“There is no better way to deal with these issues,” said Mbalula. “Not the officials, not the NWC [national working committee], not the NEC qualifies [to do this]. The integrity commission has got to look at us objectively and follow the process meticulously, investigate, look at the matters and say: ‘But look, you as a person, your continued staying in the list, despite the fact that you are popular with the structures, it doesn’t help us on the following reasons.’”
Individuals could then be given a chance to respond or step aside.
The IEC has said that candidates cannot withdraw from the lists submitted by parties, nor can parties amend the lists they submitted.
But it added that objections can be lodged against candidates and if a candidate’s nomination did not comply with the dictates of Section 27 of the Constitution, then the commission or the electoral court may allow a party to substitute a candidate and reorder the names on the party list.
The ANC veterans also came out this week to call on those implicated in wrongdoing to step aside.
The veterans called on Ramaphosa and the ANC’s leadership structures to “immediately refer the lists to the integrity commission” and allow the structure to “interact” with those whose nomination “may be negatively perceived by the electorate”. The integrity body should then call on those individuals to step aside.
The party elders also called on all candidates on the lists who were implicated by various commissions to step aside, in the “interests of the credibility of the ANC”.
Integrity commission chairman George Mashamba told the M&G that the structure was ready to process any request it received from the NEC. He said the terms of reference had been submitted to the party’s highest decision-making body, but that the structure would wait to see whether the terms of reference are approved at the meeting.
But the list process is not the only factor worrying the party ahead of the May 8 polls. Service delivery, unemployment, the electricity crisis, the fuel price, value-added tax as well as allegations of corruption are all factors the ANC has been addressing in its “wall-to-wall” ground campaign currently under way.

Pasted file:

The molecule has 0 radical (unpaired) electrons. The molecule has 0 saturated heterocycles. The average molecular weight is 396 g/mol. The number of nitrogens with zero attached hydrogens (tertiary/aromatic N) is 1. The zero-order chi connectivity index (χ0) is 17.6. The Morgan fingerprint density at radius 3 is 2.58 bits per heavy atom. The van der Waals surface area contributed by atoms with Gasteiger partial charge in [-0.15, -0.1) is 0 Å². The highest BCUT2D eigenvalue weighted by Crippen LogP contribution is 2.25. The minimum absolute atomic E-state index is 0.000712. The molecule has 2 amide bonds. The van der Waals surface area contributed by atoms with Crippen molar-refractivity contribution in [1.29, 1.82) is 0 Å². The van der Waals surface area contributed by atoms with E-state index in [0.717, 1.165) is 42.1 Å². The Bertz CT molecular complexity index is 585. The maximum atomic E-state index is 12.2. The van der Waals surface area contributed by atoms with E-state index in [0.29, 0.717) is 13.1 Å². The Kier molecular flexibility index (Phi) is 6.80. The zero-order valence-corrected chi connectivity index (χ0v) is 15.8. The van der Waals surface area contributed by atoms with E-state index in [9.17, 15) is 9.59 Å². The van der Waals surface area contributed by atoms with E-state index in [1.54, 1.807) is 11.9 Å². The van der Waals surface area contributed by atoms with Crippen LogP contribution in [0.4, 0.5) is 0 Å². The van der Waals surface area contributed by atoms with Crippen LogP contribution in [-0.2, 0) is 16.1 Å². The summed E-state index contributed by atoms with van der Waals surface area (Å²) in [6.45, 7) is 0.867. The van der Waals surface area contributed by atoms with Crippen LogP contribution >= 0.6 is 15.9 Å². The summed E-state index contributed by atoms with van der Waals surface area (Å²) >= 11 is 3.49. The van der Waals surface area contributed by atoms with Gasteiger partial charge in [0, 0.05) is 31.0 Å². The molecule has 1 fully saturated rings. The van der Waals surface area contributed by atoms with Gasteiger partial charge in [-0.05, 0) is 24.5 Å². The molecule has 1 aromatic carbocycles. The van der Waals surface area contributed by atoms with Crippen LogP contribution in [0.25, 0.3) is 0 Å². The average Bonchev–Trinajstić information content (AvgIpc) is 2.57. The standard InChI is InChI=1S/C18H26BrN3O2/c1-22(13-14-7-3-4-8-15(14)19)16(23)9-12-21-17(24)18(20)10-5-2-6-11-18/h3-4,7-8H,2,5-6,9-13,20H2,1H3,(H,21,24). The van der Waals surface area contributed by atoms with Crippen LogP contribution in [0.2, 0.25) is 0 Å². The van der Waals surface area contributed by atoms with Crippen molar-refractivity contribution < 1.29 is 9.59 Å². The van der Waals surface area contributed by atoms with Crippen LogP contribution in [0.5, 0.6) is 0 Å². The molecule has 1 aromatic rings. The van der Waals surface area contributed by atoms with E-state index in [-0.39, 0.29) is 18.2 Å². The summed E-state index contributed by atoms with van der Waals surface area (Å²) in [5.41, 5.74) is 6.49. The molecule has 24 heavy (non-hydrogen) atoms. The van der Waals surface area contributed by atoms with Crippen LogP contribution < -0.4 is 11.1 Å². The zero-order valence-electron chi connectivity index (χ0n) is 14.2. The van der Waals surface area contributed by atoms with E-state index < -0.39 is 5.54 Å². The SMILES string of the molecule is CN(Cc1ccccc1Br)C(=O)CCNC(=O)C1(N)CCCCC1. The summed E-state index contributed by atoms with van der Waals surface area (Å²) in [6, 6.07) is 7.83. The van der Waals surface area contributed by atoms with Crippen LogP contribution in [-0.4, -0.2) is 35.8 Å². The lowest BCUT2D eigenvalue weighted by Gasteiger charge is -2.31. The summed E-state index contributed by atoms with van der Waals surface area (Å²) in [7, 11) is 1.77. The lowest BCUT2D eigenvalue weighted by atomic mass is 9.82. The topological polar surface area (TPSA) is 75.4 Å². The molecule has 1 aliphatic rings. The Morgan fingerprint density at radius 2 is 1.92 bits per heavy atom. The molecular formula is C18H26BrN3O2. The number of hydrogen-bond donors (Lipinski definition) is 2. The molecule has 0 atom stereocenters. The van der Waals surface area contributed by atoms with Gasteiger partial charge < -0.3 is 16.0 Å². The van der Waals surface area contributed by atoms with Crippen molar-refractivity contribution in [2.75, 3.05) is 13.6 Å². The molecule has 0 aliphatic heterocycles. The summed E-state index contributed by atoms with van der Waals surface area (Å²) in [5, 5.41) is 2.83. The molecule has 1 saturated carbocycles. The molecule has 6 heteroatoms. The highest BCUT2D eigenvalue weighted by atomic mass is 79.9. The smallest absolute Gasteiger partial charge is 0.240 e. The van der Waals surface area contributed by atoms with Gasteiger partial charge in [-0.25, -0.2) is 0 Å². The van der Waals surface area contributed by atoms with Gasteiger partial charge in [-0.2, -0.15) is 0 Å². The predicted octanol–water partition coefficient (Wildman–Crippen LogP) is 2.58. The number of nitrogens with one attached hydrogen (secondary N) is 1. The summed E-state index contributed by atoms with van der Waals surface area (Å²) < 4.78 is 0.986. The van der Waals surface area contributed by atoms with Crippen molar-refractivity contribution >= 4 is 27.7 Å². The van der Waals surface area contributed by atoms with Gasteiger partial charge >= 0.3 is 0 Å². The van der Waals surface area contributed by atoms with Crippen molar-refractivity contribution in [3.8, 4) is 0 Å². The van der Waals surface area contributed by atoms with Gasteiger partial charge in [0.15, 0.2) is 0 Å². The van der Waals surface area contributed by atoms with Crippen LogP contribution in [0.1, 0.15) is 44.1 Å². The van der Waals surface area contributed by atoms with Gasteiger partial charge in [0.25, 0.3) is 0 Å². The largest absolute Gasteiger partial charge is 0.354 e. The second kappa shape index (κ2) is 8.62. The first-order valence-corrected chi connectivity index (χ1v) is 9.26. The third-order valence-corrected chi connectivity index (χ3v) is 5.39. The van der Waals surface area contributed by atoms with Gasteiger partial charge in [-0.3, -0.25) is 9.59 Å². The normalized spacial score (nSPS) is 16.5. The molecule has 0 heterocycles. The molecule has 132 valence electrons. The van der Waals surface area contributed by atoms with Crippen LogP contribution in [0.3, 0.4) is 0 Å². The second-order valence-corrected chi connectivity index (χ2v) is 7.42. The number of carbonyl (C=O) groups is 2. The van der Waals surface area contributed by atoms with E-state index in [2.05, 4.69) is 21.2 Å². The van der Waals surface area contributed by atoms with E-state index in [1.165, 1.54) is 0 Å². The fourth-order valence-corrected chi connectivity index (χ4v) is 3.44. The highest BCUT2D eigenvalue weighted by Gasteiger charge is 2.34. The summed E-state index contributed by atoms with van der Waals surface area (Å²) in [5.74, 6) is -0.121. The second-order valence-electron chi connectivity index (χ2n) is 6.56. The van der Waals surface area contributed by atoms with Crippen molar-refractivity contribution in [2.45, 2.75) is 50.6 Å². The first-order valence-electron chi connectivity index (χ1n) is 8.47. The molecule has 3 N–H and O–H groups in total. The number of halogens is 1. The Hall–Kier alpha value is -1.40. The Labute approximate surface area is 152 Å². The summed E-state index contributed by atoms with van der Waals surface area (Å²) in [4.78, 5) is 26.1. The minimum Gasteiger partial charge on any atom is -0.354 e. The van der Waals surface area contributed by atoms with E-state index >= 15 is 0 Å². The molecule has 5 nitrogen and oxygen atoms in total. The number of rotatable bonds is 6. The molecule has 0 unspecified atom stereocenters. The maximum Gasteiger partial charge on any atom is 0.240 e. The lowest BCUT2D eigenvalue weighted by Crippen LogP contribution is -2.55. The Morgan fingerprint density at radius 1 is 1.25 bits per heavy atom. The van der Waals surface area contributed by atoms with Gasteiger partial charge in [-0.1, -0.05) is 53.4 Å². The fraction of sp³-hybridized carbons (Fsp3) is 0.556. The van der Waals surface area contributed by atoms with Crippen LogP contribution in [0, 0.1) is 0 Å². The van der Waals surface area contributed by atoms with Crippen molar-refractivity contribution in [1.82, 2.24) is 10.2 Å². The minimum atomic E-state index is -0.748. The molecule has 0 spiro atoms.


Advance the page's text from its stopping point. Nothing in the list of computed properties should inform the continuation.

Polls have placed support for the ANC nationally between 55% and 61%.
Mbalula says the polls in the public domain largely reflect the party’s own research.
He pointed out a difference between the party’s campaign this year compared with the past two elections.
“The public polls are not far from our internal [polls]. The polls have shaped our strategy.In the last election polls almost didn’t count. Now our campaign is informed by research because to us it is the science of the campaign. The campaign itself is the art. You can’t ignore the science,” he said.
The ANC largely ignored research in 2014 that showed the Nkandla saga and perceptions about corruption were likely to dent its support. In the end, the party’s Gauteng province took a severe knock, losing more than 10 percentage points.
Mbalula says the ANC is focusing its attention on both Gauteng and KwaZulu-Natal — the two provinces with the largest registered voter base.
Mbalula, who appeared before the Zondo commission of inquiry into state capture amid the gruelling elections campaign, says he has little time to destress amid his election work. His overriding fear is potential loss and this keeps his hand on the campaign gears day and night.
Whether this will be enough to sway a politically exhausted electorate remains to be seen
Natasha Marrian is Mail & Guardian's politics editor. Read more from Natasha Marrian